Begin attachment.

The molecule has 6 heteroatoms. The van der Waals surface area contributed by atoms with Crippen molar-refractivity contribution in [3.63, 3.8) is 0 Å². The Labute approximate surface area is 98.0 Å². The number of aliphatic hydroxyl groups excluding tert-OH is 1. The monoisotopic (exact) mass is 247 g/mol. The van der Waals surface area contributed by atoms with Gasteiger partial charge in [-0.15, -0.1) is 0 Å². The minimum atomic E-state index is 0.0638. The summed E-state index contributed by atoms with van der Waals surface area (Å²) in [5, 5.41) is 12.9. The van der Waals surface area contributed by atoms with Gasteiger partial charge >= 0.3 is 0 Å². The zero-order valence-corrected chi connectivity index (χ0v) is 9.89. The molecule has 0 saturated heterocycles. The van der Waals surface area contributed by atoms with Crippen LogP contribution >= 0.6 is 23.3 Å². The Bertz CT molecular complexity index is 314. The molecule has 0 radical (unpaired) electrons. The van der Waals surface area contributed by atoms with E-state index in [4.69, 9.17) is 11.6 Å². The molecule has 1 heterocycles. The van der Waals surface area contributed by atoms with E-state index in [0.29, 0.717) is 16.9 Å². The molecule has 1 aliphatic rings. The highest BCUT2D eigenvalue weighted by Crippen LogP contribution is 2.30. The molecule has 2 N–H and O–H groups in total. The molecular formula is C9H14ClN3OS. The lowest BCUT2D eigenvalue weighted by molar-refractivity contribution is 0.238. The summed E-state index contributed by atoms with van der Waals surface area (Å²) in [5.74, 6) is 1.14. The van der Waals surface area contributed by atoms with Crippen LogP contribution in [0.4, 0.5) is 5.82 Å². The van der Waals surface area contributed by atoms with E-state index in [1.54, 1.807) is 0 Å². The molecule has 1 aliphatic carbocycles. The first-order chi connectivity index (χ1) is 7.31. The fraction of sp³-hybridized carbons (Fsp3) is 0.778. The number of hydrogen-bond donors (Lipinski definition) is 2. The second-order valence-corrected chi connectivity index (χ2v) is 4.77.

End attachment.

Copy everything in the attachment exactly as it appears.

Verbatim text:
The molecule has 6 heteroatoms. The van der Waals surface area contributed by atoms with Crippen molar-refractivity contribution in [3.63, 3.8) is 0 Å². The Labute approximate surface area is 98.0 Å². The number of aliphatic hydroxyl groups excluding tert-OH is 1. The monoisotopic (exact) mass is 247 g/mol. The van der Waals surface area contributed by atoms with Gasteiger partial charge in [-0.15, -0.1) is 0 Å². The minimum atomic E-state index is 0.0638. The summed E-state index contributed by atoms with van der Waals surface area (Å²) in [5, 5.41) is 12.9. The van der Waals surface area contributed by atoms with Gasteiger partial charge >= 0.3 is 0 Å². The zero-order valence-corrected chi connectivity index (χ0v) is 9.89. The molecule has 0 saturated heterocycles. The van der Waals surface area contributed by atoms with Crippen LogP contribution >= 0.6 is 23.3 Å². The Bertz CT molecular complexity index is 314. The molecule has 0 radical (unpaired) electrons. The van der Waals surface area contributed by atoms with E-state index in [4.69, 9.17) is 11.6 Å². The molecule has 1 heterocycles. The van der Waals surface area contributed by atoms with E-state index in [0.29, 0.717) is 16.9 Å². The molecule has 1 aliphatic rings. The highest BCUT2D eigenvalue weighted by Crippen LogP contribution is 2.30. The molecule has 2 N–H and O–H groups in total. The molecular formula is C9H14ClN3OS. The lowest BCUT2D eigenvalue weighted by molar-refractivity contribution is 0.238. The summed E-state index contributed by atoms with van der Waals surface area (Å²) in [5.74, 6) is 1.14. The van der Waals surface area contributed by atoms with Crippen LogP contribution in [0.4, 0.5) is 5.82 Å². The van der Waals surface area contributed by atoms with E-state index in [1.54, 1.807) is 0 Å². The molecule has 1 aliphatic carbocycles. The first-order chi connectivity index (χ1) is 7.31. The fraction of sp³-hybridized carbons (Fsp3) is 0.778. The number of hydrogen-bond donors (Lipinski definition) is 2. The second-order valence-corrected chi connectivity index (χ2v) is 4.77.